Monday, July 13, 2009

Serching for Sensory Details

I've noticed that writers are often travelers. And I once read that a large proportion of writers have lived in more than one country during their lives. Something about being displaced forces one to write, perhaps? Or is that these writers have absorbed two different cultures, two different settings, so creating new worlds comes easily for them. The more sensory details you add to your repertoire, the more those will pour out in your writing.

It's not easy writing in a vacuum. You can create a description of a place you've never been, but often the details are missing--the sounds, the smells. Visuals you can recreate from reference photos, but the essence is missing if you haven't walked the streets, sniffed the air, tasted the food, heard the cadence of the language, or danced to the beat of the music.

Maybe that's why they often say "write what you know." The only way to truly capture the whole experience on paper is to experience it for yourself. So much of writing is sitting at a computer and typing in words. But if that isn't balanced by sensory stimuli, a key component may be missing from your page. So push yourself away from your desk regularly and get out into the world. You'll not only come back refreshed, but you'll return with plenty of new details to add to your story world.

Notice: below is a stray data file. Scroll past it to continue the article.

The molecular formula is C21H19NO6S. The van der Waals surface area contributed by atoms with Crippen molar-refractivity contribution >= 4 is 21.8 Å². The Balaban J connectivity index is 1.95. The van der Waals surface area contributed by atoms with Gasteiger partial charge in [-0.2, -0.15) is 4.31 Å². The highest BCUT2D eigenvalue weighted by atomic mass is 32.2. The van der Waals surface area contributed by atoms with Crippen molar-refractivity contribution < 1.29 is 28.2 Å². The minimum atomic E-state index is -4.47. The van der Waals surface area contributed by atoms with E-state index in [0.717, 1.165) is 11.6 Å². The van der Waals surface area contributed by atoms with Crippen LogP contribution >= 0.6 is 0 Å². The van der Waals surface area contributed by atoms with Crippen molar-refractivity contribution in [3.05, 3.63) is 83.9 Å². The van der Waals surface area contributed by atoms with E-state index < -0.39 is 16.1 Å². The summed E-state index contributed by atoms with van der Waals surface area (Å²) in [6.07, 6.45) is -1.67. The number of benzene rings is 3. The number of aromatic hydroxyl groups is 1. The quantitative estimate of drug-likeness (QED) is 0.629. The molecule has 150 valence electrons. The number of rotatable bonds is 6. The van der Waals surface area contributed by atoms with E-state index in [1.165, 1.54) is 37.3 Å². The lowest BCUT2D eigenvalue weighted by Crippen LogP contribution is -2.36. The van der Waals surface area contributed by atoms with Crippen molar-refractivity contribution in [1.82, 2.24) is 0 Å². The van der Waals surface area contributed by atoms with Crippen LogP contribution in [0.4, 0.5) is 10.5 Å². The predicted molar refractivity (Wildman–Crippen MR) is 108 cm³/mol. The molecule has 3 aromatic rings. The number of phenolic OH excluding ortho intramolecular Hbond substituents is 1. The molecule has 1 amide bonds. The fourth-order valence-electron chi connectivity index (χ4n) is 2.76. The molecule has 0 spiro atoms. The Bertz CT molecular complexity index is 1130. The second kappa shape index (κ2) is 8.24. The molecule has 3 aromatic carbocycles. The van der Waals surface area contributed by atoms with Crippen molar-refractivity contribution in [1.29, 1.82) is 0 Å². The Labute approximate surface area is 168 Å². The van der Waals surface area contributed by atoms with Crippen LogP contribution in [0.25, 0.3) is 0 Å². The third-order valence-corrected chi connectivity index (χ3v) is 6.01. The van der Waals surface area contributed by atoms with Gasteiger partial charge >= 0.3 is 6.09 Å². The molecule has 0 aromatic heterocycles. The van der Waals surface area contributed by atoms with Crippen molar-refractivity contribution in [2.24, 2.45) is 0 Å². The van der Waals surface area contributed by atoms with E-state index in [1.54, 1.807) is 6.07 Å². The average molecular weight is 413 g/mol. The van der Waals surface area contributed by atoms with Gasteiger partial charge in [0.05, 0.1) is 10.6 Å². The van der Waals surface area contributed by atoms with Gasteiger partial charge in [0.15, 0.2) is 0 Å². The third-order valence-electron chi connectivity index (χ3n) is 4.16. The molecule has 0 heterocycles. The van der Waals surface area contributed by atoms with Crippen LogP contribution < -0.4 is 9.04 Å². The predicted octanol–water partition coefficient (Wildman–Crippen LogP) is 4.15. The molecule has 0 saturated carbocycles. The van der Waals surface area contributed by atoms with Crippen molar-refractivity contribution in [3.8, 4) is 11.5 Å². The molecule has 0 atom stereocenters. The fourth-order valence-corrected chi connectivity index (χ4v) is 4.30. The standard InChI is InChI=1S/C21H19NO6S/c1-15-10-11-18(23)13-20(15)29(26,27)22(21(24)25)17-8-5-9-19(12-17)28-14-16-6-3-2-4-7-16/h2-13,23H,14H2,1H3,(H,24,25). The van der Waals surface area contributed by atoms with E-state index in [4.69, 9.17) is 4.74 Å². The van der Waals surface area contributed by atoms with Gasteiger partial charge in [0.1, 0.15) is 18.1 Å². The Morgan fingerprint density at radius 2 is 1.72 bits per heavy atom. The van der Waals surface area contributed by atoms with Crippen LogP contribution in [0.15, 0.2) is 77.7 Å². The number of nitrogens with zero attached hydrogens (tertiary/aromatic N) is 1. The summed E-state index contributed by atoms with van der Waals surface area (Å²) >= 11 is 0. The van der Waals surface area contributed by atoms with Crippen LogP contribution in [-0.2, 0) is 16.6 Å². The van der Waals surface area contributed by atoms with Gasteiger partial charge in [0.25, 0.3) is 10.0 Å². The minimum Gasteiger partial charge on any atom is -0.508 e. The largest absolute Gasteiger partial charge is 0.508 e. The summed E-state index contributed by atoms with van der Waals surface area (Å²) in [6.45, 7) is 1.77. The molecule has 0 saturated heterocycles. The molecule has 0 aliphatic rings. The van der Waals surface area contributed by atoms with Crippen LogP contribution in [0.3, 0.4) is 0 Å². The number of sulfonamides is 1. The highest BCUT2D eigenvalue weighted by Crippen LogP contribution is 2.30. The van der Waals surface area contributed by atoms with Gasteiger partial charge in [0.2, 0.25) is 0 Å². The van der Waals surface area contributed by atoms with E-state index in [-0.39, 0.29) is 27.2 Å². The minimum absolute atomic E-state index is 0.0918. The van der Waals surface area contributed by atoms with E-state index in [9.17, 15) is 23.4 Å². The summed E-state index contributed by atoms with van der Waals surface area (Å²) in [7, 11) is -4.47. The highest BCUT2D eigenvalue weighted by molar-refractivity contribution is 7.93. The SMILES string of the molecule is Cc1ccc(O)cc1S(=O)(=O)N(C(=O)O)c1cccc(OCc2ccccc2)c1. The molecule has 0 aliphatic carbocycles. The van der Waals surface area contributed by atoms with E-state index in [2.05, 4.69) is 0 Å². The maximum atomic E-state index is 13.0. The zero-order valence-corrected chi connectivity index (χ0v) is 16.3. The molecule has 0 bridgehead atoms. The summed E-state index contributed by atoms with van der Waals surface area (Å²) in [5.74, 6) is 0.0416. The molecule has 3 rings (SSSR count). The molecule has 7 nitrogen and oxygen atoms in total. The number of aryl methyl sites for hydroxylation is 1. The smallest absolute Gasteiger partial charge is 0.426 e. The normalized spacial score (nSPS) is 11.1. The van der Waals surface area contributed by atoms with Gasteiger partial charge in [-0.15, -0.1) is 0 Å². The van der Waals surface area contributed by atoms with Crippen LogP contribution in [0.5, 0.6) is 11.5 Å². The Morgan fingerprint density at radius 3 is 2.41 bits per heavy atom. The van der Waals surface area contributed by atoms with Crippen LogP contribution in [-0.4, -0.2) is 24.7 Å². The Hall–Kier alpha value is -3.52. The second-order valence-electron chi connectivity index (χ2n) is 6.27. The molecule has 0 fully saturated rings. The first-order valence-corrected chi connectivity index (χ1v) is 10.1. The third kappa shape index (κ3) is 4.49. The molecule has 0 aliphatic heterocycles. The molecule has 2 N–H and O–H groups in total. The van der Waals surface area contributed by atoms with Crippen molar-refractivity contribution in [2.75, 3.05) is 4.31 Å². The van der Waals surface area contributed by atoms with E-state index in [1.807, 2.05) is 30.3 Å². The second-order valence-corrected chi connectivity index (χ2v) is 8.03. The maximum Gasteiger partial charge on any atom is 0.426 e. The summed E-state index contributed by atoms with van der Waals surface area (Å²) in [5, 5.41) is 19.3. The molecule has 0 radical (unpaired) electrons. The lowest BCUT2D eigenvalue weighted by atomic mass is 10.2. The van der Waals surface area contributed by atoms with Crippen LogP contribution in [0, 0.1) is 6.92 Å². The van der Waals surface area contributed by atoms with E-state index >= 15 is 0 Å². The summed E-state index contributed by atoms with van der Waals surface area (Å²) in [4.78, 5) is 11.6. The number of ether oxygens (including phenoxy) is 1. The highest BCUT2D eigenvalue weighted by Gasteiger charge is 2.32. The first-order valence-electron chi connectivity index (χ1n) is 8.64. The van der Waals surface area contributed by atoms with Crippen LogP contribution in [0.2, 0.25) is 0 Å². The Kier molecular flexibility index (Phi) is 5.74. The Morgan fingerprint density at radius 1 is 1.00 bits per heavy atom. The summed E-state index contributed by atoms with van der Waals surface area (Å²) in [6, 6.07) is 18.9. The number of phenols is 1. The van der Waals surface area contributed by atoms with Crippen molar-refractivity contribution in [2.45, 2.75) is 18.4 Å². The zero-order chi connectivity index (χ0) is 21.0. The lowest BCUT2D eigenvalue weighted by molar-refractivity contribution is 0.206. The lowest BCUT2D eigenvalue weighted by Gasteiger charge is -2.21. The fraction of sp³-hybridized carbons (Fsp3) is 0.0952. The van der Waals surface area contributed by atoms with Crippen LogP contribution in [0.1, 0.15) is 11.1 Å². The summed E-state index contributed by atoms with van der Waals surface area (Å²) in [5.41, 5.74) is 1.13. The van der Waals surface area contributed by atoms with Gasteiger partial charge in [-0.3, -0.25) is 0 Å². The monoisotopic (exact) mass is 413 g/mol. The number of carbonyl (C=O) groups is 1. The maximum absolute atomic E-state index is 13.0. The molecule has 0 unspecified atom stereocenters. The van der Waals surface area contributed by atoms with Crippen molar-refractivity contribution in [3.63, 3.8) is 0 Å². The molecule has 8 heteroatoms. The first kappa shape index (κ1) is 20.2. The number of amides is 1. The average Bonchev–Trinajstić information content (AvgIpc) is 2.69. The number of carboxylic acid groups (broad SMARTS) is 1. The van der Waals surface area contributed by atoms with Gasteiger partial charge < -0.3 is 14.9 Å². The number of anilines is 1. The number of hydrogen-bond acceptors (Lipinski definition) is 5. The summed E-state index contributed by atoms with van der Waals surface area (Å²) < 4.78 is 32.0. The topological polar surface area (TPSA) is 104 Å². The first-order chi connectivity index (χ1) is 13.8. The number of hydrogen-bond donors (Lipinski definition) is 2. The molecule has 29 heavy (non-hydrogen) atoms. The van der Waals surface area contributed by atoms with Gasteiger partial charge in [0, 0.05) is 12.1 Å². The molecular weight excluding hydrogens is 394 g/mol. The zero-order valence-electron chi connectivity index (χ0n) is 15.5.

1 comment:

Cate Masters said...

I disagree with the "write what you know" credo. With research, you can glean what you need to create a realistic world, whether contemporary or historical. It all depends on the writer, and is in the translation from head to paper. My stories would be pretty redundant if I had to rely on my few travel experiences!